Can Lasso Compression Socks Really Prevent Ankle Sprains?

Authors: Stephen Arjanto, Aimee Gerold, Baylee Heard, Mynah Holloway, Maite Marin-Mera, Autumn Phillips

 

Objective:

This study is aimed at examining the effect of Lasso compression technology on ankle inversion and eversion. Specifically, we compare athletic socks with Lasso compression and those without in preventing ankle inversion. 

Introduction

In the US, there are roughly 628,000 ankle sprains per year [Waterman et al., 2010]. The median cost of a trip to the emergency room in the US for an ankle sprain is $1,008 [Shah et al., 2016]. In other words, roughly $630 million is spent on treating people with ankle sprains every year. The primary treatment for ankle injuries involves ankle tape or ankle bracing, but both solutions have a tendency of weakening supportive tissues within the ankle due to heavy movement restriction. This leaves the athlete dependent on these solutions for ankle health [Garrick et al., 1973].

When it comes to ankle injury prevention, the most commonly used solution is kinesio-taping which involves flexible tape that supports the joint without overly restricting motion [Pope et al., 1987]. The effectiveness of kinesio taping has been questioned by many, including studies that have shown kinesio taping to be no better than placebo or sham taping (e.g., https://www.sciencedirect.com/science/article/pii/S1836955314000095). There is also limited understanding of how kinesio taping works (http://www.running-physio.com/kinesio2/).

The Lasso Compression Sock is an ankle support solution developed by BWHealth to provide ankle support within a garment as an alternative to kinesio taping. The development of the sock was preceded by detailed analysis of how ankles twist and the force needed to prevent ankle sprains that results from the twist. Lasso Compression Socks utilize Lasso Compression Technology, which simulates the patterns and support of kinesio tape using targeted compression woven into the garment.

This study seeks to determine the effects of the Lasso Compression Technology on ankle inversion and eversion. Instead of relying on subjective assessments of pain by patients, which are susceptible to placebo effects, we applied real force on simulated ankles and compared the twist factor with Lasso socks and with regular athletic socks.

 

Methods

An ankle movement simulator was built to test the impact of Lasso Compression Socks on ankle inversion and eversion. The ankle was simulated using a ball in socket joint, which was built into a foot mannequin that was suspended in air.

This simulator was operated by several wires that controlled and measured motion of the foot. A hanging wire was set up to hold a weight which caused the ankle to invert or evert. A second wire was connected to an Arduino that was programmed to measure a change in inversion/eversion angle of the ankle. The ankle joint limited ankle inversion and eversion at 45 degrees (see Figure 1).

The process of collecting one sample is as follows:

  1. Suspend ankle with attached sock (or no sock) depending on testing group
  2. Pull sock taut and attach top of sock to hooks near top of the simulator
  3. Level the foot and make sure there is no pulling force on the foot
  4. Record the starting angle
  5. Gently attach test weight to wire on pulley, and keep weight from swinging
  6. Record final angle
  7. Calculate the change in angle

This process was repeated for each condition - barefoot (no sock), a standard athletic sock, and a Lasso Compression Sock, and three samples were collected for each condition.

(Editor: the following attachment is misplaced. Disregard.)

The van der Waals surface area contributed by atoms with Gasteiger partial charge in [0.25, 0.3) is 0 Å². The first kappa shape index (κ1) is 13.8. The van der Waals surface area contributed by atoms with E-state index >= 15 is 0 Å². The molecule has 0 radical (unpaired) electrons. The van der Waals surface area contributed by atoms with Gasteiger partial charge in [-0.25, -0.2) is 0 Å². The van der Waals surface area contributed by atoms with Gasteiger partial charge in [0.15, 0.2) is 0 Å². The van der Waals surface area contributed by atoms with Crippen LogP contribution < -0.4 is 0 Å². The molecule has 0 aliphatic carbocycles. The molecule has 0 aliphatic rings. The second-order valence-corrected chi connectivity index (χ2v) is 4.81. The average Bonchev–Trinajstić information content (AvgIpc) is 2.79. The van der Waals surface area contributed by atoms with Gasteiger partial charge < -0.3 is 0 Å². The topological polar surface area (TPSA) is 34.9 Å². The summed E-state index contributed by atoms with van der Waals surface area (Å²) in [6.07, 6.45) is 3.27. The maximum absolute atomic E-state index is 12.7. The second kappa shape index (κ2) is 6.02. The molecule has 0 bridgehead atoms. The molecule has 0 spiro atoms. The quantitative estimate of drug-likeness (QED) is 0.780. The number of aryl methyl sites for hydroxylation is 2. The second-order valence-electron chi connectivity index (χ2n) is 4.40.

All three conditions were tested at 500g, 1000g, and 1500g of weight. These weights were selected based on the construction of the ankle joint in order to closely match the force applied during a natural ankle roll. The data recorded for the change in angle are reported below for each of the three test conditions, at each weight.

 

Figure 1 - The testing rig being adjusted to fit the Lasso compression sock

 

Data

Sock Type

Weight (g)

Mean delta angle

Standard Deviation

Lasso

500

2.18

0.47

Lasso

1000

5.22

0.58

Lasso

1500

6.08

0.15

Sock

500

8.07

1.32

Sock

1000

17.87

2.22

Sock

1500

24.57

0.14

Barefoot

500

19.29

6.08

Barefoot

1000

MAX

-

Barefoot

1500

MAX

-

Table 1- Results from the testing process

 

Figure 2 - A graph depicting the deflection of the ankle based on the weight applied in each testing condition

 

The mean change in angle in the Lasso sock condition was compared to the change in angle in the regular sock condition and a t-test was run.

The resulting p-values for each testing condition were all below 0.001, which fit within our 0.05 threshold. This successfully shows a statistically significant difference between Lasso socks and standard athletic socks.

 

Conclusion

In all weight conditions, the change in angle with Lasso sock was significantly less than the change in angle with a regular athletic sock. In fact, the average change in angle with Lasso sock (4.49) was less than 30% of the change in angle with conventional sock (16.84). Further, in the largest weight condition that mimicked the most severe sprain, the change in angle (and thus the preventive strength) of Lasso sock was more than 75% less than of the change in angle with a regular athletic sock.

We conclude that Lasso socks, with their compression technology, offer a significant reduction in ankle inversion and eversion over regular athletic socks, creating a highly preventative alternative to ankle taping that does not exist today. If the change in angle were interpreted to be equivalent to the potential for reducing the incidence of sprain, Lasso socks appear to reduce sprain probability by about 75% over regular socks.


1 comment


  • Klint Krenzke

    What is the material breakdown of the sock?


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